Supervisor still weighing pros and cons of ride’s outcome (Photo: Steve Schmunk)
In May, The Sheet wrote about a bicycle ordinance that Mono County Supervisor Hap Hazard had drafted regarding bike traffic in the Lower Rock Creek area. Written in February, the ordinance called for the closure of Lower Rock Creek Road to bicycle racing events, specifically the Everest Challenge held in the fall. A flurry of public feedback and comments however, led to a temporary shelving of the document, and its future was to rely on how the Everest Challenge was conducted this year.
“The promoters weren’t taking it seriously,” Hazard said in May. “They were told when they received their permit last year that the race could not continue the way it was.”
The issue was the traffic problems the race was allegedly creating for residents of Swall Meadows.
The ride took place last Saturday, Sept. 25. According to Hazard, the ordinance is still sitting on its shelf. “I have no consideration to change anything at this point,” he said. “I am still evaluating the overall event.”
His evaluation, however, was tinged with a bit of disappointment when The Sheet spoke with him.
“I drove the course myself from about 8:30 – 11:30 a.m. [on the day of the ride] and I was not happy with what I saw,” Hazard explained.
He claimed he observed two of the main agreements that the County had put into place with the event organizer being disregarded.
“I expected 6-10 course marshals, but there were only two and they were not at critical positions,” Hazard said. There was also no action being taken against riders who rode more than two abreast in the road and had the potential of blocking traffic, according to Hazard.
“The organizers were suppose to have people stopping these riders, taking their jerseys and disqualifying them immediately in order to make them an example for the rest of the racers,” Hazard said.
On the positive side of things, Hazard said he did not see a lot of vehicle traffic being impaired during the race. “Probably a half a dozen to 10 cars,” he estimated.
Hazard has only received a few negative comments from community members and is looking into their credibility at this time.
Randy Fendon, a volunteer at the race with the Eastside Velo Club [a local club that lends a hand for the race but does not organize it], felt that the race has, and still does have more of a positive significance than a negative one.
“The excess funds from this race go to charities like Freedom in Motion, high school sports programs and Northern Inyo Hospital,” Fendon said. “On the day of the race, Steve Barnes [the event director] even made a $500 donation to the Paradise and Swall Meadows Fire Department.” The department was having a garage sale Saturday morning. According to Fendon, Barnes donated $400 and purchased a skill saw for $100.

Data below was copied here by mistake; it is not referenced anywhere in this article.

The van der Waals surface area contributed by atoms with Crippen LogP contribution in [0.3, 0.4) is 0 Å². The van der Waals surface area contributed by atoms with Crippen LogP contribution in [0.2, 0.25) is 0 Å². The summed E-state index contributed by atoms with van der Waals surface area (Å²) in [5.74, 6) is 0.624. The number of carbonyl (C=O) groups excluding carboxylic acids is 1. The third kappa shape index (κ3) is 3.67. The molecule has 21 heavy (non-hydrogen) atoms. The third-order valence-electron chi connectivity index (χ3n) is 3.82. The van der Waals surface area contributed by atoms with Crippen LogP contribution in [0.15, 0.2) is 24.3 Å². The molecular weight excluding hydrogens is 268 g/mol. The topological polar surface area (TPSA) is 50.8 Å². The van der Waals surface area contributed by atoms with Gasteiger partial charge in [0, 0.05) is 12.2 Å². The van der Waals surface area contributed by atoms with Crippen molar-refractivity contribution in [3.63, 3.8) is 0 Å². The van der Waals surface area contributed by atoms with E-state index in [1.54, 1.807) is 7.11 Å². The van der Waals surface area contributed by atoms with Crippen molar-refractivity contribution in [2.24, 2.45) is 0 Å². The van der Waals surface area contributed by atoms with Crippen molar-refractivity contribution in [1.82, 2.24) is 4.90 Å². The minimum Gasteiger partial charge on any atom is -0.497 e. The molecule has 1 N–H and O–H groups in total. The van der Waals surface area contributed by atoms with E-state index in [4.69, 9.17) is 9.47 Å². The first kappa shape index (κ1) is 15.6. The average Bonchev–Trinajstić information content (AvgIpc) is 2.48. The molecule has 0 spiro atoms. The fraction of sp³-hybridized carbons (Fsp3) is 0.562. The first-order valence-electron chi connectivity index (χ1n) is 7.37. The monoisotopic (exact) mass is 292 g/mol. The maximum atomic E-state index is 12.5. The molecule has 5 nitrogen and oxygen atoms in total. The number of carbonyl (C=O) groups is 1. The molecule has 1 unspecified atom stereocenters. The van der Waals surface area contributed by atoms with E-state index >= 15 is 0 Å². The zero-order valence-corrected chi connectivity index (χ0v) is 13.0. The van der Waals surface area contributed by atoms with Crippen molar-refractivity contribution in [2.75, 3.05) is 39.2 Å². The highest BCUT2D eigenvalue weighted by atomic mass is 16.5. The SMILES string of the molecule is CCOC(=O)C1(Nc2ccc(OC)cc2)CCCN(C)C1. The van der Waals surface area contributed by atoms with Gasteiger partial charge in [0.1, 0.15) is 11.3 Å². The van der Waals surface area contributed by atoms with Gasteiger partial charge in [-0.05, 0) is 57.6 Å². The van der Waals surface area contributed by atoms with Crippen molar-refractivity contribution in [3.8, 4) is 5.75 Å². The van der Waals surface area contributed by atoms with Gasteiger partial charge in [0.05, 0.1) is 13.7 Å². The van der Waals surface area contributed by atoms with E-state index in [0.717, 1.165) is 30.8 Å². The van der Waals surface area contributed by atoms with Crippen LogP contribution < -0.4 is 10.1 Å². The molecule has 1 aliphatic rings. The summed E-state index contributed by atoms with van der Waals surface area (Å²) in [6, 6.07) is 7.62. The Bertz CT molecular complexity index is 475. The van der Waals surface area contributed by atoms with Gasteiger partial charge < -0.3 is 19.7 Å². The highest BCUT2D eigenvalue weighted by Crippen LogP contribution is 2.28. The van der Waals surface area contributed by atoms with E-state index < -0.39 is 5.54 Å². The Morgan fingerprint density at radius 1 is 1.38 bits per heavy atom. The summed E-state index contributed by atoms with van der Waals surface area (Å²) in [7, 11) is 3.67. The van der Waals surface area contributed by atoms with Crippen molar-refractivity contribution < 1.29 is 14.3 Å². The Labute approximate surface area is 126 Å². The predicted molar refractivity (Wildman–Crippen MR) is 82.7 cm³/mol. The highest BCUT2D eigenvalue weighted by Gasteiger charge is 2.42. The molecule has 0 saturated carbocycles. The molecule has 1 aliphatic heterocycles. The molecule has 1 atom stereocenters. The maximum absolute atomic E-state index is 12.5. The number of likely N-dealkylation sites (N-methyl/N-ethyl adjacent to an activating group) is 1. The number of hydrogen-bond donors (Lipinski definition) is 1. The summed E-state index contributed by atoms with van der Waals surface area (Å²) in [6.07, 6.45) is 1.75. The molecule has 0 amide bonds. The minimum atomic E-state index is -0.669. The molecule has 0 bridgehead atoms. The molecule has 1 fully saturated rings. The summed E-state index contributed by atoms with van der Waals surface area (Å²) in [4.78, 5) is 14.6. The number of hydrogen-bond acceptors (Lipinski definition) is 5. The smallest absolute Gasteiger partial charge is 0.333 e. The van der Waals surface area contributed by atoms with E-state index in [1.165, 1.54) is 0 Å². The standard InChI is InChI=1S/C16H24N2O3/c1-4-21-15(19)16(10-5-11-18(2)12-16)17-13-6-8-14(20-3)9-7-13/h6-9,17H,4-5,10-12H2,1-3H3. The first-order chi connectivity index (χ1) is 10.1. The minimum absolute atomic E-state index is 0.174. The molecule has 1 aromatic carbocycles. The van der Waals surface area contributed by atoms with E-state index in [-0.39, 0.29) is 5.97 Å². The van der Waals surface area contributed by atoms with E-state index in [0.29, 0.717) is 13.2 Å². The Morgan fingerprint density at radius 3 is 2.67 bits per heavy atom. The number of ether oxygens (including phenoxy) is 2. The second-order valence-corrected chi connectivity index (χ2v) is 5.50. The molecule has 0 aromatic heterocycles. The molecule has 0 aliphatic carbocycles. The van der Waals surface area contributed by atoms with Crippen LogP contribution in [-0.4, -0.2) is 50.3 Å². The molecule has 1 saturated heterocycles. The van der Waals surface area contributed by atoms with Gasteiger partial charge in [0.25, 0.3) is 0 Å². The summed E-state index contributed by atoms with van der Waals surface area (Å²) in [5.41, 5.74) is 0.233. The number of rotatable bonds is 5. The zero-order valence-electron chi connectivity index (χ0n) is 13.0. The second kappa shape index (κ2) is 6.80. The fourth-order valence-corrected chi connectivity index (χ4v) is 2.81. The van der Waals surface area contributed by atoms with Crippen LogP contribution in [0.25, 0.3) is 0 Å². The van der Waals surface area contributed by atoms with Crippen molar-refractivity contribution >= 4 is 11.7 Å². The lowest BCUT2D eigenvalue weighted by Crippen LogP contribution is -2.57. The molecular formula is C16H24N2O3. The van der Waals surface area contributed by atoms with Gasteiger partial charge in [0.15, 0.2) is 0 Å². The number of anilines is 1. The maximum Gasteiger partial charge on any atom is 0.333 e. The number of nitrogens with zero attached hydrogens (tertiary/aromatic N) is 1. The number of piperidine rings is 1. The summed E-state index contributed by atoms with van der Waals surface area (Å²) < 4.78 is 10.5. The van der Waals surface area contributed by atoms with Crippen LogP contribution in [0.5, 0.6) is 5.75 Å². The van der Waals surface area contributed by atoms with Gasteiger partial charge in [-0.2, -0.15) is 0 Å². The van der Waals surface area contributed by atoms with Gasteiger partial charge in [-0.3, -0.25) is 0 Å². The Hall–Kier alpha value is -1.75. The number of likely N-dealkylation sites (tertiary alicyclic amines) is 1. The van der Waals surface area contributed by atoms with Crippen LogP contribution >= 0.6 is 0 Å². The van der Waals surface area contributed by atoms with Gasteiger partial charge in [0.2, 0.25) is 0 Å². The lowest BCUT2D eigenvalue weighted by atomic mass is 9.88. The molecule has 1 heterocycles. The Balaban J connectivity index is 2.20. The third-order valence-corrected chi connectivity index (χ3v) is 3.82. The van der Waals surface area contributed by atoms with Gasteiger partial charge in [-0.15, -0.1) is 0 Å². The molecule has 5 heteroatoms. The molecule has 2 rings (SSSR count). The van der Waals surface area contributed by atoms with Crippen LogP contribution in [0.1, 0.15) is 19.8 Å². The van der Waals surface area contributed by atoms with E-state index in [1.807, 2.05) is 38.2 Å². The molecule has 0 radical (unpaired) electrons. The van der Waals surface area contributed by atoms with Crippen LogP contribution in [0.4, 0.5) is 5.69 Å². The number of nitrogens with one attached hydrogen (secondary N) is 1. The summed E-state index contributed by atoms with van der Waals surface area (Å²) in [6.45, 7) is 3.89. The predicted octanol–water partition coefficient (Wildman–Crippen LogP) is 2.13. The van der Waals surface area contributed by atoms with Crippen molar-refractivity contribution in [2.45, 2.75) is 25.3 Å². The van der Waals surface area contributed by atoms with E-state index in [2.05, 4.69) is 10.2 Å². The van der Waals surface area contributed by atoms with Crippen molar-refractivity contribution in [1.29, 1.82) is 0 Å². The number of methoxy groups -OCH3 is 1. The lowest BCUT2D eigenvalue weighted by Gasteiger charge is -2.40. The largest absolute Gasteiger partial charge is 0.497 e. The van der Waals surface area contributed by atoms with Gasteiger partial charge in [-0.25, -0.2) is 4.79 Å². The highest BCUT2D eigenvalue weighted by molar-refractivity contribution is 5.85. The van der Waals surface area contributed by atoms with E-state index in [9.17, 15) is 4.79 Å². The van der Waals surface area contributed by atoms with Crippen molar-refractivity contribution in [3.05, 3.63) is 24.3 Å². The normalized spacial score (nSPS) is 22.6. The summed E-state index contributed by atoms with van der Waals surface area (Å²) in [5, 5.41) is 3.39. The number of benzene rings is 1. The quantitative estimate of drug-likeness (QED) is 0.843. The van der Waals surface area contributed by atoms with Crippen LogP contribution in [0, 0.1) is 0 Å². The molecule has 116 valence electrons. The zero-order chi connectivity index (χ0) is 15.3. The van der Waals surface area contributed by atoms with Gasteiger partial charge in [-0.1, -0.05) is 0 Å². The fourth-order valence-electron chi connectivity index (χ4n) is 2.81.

“People need to understand the benefits of something like this,” Fendon said. “The Everest Challenge is the hardest two day road bike ride in the U.S. and maybe in the world. It is harder than any two back to back days in the Tour de France.”
Fendon claimed that most of the 350 riders were not local. Since many of the riders bring their families with them, approximately 500 people were in Inyo and Mono counties.
“Events like this one are a source of revenue in a slow time of year,” Fendon said.
Executive Director of the Bishop Chamber of Commerce, Tawni Thomson agreed with Fendon and estimated that the visiting riders brought at least $100,000 to $125,000 to the area.
“That’s a conservative estimate,” she said. “Often these types of visitors come a few days early or stay a few days later to venture out and see the areas outside of their race. Many times it is their first visit to the Eastern Sierra and if we [Chamber] do our job right they end up coming back for pleasure.”
The Bishop Chamber helped prepare the Friday night pasta feed for the riders. “The Bishop Chamber supports these types of events because they are a necessary part of the economy,” Thomson explained. “I would hate to lose an event that brings 400 to 500 people to town.”
Fendon agreed that more course marshals could have been placed in Lower Rock Creek canyon where Hazard went looking for them, but clarified that there were 15-16 course marshals working the race.
“The course marshals were mainly placed between Paradise and Swall Meadows because that is where we thought the communities wanted them,” Fendon added.
He felt the issue could easily be corrected next year. In regard to disqualifying riders who were more than two abreast on the road, Fendon was unsure what had been decided on that issue and believed there was still some confusion about how those situations were supposed to be handled.
“I don’t know how to police the riders but the answer is not to throw half of them out of the race,” Fendon said. He hoped that both sides of the issue, cyclists and motorist, could work to come to a mutual understanding and respect.
Event Director Steve Barnes had not returned The Sheet’s phone call or e-mail at the time of this post.